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At a Glance
Demographic realities are leading more colleges to consider joining forces. Inside Higher Ed's new special report, The Growing Role of Mergers in Higher Ed, provides an in-depth and practical guide for campus leaders so they can explore such combinations and learn why they have worked for some institutions and not for others. Download a free preview of the report.
- An in-depth look at the data and projections causing leaders to worry about the future of their institutions
- A framework around which leaders can build their own merger process
- A step-by-step guide for higher ed leaders and trustees on evaluating and pursuing a merger
- Case studies examining colleges that have successfully merged -- and some that have tried and failed
- Stumbling blocks to avoid, including how to communicate with accreditors and faculty, on the path to successful merger
Colleges and universities find themselves facing an uncertain future as student populations shift, financial pressures mount and skepticism rises about the value of a higher education. In the coming years, presidents and boards of trustees may very well find themselves fighting for the survival of their institutions -- if they aren’t already.
Smart leaders do more than hope to keep their heads above water. They seek strategies to navigate the coming waves, or to improve their position if they are already confident in their course.
One such strategy is merger.
Mergers and acquisitions carry a stigma in higher education, where every college professes a fierce dedication to its own unique mission and the barriers to major institutional change seem dauntingly high. Concerns about preserving mission, dealing with faculty members, pleasing alumni and overcoming a culture that has long encouraged silence about problems can make the idea of pursuing a merger seem like an insurmountable challenge.
But talking about a merger doesn’t guarantee a battle between constituencies on campus. Nor does it amount to a betrayal of an institution’s identity.
A well-thought-out merger process can help presidents, boards, faculty members, students and staff members understand where a college stands and where it must go in order to preserve its mission and values into the future. Such a process can be successful even if it does not result in a consummated merger. It can help leaders choose from a range of actions: perhaps a strategic partnership with another college that doesn’t quite amount to a full merger, or maybe a specific plan for trimming expenses and refocusing student recruitment.
Without assuming a merger is the best strategy for every institution, this report aims to serve as a guide for considering the strategy. To address practical concerns, it sketches out a basic framework around which leaders can build their own merger process, and it includes sidebars on important stumbling blocks such as approaching accreditors and talking to faculty. To answer the question of why any college would consider merging, it explores the data and projections that cause leaders to worry about the future of their institutions. For those who want to learn from others’ experience, it features several case studies examining colleges that have successfully merged -- and looking at some that have tried and failed.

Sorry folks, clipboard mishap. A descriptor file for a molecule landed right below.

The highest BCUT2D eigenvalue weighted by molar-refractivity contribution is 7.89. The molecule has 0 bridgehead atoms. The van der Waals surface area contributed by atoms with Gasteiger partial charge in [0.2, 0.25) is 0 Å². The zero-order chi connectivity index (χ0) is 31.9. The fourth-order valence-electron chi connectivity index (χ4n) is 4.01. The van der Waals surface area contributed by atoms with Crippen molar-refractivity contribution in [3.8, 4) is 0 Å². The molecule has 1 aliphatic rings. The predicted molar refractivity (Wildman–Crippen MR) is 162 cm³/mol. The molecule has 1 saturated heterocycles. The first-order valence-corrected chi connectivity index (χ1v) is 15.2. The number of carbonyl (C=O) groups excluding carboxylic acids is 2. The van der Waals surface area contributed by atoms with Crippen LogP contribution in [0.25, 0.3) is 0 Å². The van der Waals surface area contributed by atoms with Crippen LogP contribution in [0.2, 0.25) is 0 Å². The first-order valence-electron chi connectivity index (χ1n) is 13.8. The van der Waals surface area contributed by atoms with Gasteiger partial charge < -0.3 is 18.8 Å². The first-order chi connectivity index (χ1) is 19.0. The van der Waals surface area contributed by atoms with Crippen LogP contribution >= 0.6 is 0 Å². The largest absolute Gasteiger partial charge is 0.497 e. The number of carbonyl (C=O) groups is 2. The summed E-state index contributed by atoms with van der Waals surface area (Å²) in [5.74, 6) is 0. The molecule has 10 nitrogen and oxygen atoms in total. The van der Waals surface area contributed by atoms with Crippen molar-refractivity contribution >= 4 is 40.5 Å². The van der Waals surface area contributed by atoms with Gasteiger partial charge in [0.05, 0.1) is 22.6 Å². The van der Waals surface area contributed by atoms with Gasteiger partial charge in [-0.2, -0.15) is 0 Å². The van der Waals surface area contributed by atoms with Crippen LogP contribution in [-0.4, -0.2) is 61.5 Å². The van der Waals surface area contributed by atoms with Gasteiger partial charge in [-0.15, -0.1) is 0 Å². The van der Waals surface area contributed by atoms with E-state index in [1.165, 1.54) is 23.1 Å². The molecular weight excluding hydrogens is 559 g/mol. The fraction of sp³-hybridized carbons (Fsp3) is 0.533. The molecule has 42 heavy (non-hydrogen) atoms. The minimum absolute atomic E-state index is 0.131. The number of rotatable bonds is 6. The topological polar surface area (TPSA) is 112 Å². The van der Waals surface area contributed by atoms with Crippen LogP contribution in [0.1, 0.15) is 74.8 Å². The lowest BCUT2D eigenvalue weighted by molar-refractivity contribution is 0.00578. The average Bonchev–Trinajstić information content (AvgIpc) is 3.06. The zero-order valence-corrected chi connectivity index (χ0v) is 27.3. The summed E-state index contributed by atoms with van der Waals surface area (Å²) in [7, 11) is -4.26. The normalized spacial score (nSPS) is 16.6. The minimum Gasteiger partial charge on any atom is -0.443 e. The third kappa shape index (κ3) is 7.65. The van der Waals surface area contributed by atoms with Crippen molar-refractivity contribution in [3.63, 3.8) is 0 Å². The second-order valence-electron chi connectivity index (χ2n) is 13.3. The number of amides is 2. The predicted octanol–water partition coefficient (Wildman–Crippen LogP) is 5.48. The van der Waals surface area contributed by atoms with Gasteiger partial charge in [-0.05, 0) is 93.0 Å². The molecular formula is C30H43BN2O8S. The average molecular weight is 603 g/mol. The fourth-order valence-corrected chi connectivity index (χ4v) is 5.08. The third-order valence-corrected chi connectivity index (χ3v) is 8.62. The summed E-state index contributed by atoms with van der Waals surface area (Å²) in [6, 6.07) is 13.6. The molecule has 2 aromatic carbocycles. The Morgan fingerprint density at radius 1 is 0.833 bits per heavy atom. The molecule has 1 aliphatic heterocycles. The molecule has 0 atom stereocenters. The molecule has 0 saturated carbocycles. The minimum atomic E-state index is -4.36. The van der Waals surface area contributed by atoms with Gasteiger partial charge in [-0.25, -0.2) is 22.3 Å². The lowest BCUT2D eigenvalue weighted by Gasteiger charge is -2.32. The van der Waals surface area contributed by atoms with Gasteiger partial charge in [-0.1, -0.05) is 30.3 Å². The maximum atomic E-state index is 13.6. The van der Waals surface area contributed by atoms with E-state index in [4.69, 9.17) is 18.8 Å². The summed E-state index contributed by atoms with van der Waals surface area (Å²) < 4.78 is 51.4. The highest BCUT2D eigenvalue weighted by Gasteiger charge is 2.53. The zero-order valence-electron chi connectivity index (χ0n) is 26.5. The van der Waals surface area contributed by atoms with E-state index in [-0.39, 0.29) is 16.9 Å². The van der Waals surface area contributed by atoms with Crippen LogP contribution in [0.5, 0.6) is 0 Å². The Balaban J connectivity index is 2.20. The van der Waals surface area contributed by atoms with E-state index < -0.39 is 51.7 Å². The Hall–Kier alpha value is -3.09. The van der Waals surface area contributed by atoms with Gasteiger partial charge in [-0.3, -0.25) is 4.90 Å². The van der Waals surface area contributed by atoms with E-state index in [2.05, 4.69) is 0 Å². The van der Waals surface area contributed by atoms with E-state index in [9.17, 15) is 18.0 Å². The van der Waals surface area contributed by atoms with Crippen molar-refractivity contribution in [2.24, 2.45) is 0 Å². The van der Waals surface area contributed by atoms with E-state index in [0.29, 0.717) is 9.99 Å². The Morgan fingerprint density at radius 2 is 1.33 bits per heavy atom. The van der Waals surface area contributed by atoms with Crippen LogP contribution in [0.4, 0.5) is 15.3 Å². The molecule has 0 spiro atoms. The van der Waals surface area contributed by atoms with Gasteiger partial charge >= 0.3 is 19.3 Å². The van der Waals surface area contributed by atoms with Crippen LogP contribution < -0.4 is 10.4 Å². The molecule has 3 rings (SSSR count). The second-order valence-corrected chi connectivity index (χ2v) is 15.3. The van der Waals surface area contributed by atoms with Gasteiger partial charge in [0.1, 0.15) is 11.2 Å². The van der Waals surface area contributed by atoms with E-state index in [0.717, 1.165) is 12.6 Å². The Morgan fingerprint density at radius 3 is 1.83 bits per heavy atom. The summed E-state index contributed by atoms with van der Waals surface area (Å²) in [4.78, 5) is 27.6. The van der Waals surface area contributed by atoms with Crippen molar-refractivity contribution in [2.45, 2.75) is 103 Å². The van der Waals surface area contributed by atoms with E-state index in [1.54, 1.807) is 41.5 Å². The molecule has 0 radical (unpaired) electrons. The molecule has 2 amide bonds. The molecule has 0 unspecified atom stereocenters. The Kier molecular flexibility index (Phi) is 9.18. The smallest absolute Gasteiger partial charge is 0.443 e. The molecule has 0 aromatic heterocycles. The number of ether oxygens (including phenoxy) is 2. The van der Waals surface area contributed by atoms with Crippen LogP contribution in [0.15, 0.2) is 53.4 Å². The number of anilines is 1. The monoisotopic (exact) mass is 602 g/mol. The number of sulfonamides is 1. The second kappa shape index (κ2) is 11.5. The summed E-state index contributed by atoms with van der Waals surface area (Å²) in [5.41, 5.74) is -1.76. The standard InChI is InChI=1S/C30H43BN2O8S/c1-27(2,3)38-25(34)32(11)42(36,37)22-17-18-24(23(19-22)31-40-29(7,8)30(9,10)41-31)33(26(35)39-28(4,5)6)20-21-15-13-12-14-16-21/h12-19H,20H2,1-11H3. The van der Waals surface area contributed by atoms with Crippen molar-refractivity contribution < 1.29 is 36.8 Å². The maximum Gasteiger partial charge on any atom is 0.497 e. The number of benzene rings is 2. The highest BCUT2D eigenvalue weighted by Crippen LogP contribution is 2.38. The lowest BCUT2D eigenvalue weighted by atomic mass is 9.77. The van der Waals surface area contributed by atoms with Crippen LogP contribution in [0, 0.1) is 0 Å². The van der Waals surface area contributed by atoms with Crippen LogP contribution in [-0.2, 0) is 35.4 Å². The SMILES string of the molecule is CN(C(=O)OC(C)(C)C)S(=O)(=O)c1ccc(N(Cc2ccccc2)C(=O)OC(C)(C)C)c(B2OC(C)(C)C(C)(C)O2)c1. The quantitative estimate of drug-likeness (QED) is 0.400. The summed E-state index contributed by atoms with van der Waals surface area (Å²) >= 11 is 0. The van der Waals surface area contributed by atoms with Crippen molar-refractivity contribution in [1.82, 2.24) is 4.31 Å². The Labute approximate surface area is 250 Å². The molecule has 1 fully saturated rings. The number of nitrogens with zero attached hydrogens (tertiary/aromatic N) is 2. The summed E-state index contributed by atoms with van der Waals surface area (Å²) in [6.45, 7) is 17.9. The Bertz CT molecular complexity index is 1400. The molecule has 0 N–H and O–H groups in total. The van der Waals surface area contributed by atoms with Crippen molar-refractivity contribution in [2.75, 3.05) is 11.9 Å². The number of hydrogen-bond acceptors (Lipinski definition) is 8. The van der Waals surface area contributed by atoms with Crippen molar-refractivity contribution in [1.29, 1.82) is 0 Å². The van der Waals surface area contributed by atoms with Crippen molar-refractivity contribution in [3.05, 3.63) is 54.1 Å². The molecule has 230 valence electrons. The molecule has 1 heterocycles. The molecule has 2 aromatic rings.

The point is not that any institution should or should not merge with another. It is that colleges and universities of all types and sizes could benefit from asking the question “Should we merge?” and then answering it calmly and strategically.
Table of Contents
Introduction: A Tale of Two Mergers
At a Glance: What’s in a Label?
Why Mergers Matter Today
Who Is Merging
At a Glance: Why Haven’t We Seen More Mergers?
The 2018 Tale of Two Massachusetts Mergers
Mount Ida’s Process
What the Acquirers Saw
Anatomy of a Merger
Perform Due Diligence
Sign a Nonbinding Memorandum of Understanding
Sign an Agreement
Put the Agreement Into Effect
Key Considerations: The Faculty Role
Key Considerations: The Legal Aspects
Key Considerations: When to Talk to Accreditors
Key Considerations: The Human Element
Key Considerations: Checking With the Feds
When It Works
Berklee College of Music and Boston Conservatory
George Washington’s Growth
Case Study: Going the Distance
At a Glance: What’s Out West?
Things Fall Apart
An Unfinished Deal in Upstate New York
Fordham Folds a Women’s College
Disagreements Decades in the Making
Institution Type Matters
How Public Mergers Are Different
Case Study: A Public and Private Say No
Deals With For-Profits
Weighing the Costs and the Benefits
What’s the Alternative?
About the Author: Rick Seltzer, special projects editor, covers business and management for Inside Higher Ed. He joined the publication in 2016 after working as a money and general-assignment reporter for The Baltimore Business Journal. Previously, he was a business reporter for The Bloomington Herald-Times, and he covered small business and health care for the Central New York Business Journal. Rick, a native of south central Pennsylvania, started his career as a local beat reporter for The Harrisburg Patriot-News. He graduated from Syracuse University in 2008 after interning at the Patriot-News and The Syracuse Post-Standard.
Number of Pages: 87 (9.5MB PDF)
Date Released: June 21, 2018
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